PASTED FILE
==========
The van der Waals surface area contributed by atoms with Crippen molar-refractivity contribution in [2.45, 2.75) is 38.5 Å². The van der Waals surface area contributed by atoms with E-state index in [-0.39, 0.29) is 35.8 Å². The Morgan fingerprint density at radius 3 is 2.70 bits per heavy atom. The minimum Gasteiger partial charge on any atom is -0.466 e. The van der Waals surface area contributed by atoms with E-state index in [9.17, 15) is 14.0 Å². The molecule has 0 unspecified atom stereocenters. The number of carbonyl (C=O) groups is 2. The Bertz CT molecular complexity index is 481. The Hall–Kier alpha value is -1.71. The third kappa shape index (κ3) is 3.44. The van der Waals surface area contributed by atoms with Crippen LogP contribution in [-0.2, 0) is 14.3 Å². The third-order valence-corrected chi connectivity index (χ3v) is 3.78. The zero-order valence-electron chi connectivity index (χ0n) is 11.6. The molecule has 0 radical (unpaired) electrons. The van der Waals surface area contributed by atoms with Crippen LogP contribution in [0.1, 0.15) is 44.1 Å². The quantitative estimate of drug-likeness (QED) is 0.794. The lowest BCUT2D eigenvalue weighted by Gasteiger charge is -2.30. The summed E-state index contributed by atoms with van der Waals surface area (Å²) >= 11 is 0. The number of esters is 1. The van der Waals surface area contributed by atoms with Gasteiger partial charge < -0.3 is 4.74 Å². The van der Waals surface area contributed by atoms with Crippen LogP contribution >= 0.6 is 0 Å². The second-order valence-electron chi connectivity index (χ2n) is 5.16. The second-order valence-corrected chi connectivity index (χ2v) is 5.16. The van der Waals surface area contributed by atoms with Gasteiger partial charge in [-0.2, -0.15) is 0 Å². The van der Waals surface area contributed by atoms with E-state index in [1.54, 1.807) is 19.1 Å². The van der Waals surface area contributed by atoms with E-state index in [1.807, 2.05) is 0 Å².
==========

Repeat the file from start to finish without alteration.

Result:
The van der Waals surface area contributed by atoms with Crippen molar-refractivity contribution in [2.45, 2.75) is 38.5 Å². The van der Waals surface area contributed by atoms with E-state index in [-0.39, 0.29) is 35.8 Å². The Morgan fingerprint density at radius 3 is 2.70 bits per heavy atom. The minimum Gasteiger partial charge on any atom is -0.466 e. The van der Waals surface area contributed by atoms with E-state index in [9.17, 15) is 14.0 Å². The molecule has 0 unspecified atom stereocenters. The number of carbonyl (C=O) groups is 2. The Bertz CT molecular complexity index is 481. The Hall–Kier alpha value is -1.71. The third kappa shape index (κ3) is 3.44. The van der Waals surface area contributed by atoms with Crippen LogP contribution in [-0.2, 0) is 14.3 Å². The third-order valence-corrected chi connectivity index (χ3v) is 3.78. The zero-order valence-electron chi connectivity index (χ0n) is 11.6. The molecule has 0 radical (unpaired) electrons. The van der Waals surface area contributed by atoms with Crippen LogP contribution in [0.1, 0.15) is 44.1 Å². The quantitative estimate of drug-likeness (QED) is 0.794. The lowest BCUT2D eigenvalue weighted by Gasteiger charge is -2.30. The summed E-state index contributed by atoms with van der Waals surface area (Å²) >= 11 is 0. The number of esters is 1. The van der Waals surface area contributed by atoms with Gasteiger partial charge < -0.3 is 4.74 Å². The van der Waals surface area contributed by atoms with Crippen LogP contribution >= 0.6 is 0 Å². The second-order valence-electron chi connectivity index (χ2n) is 5.16. The second-order valence-corrected chi connectivity index (χ2v) is 5.16. The van der Waals surface area contributed by atoms with Gasteiger partial charge in [-0.2, -0.15) is 0 Å². The van der Waals surface area contributed by atoms with E-state index in [1.54, 1.807) is 19.1 Å². The van der Waals surface area contributed by atoms with E-state index in [1.807, 2.05) is 0 Å².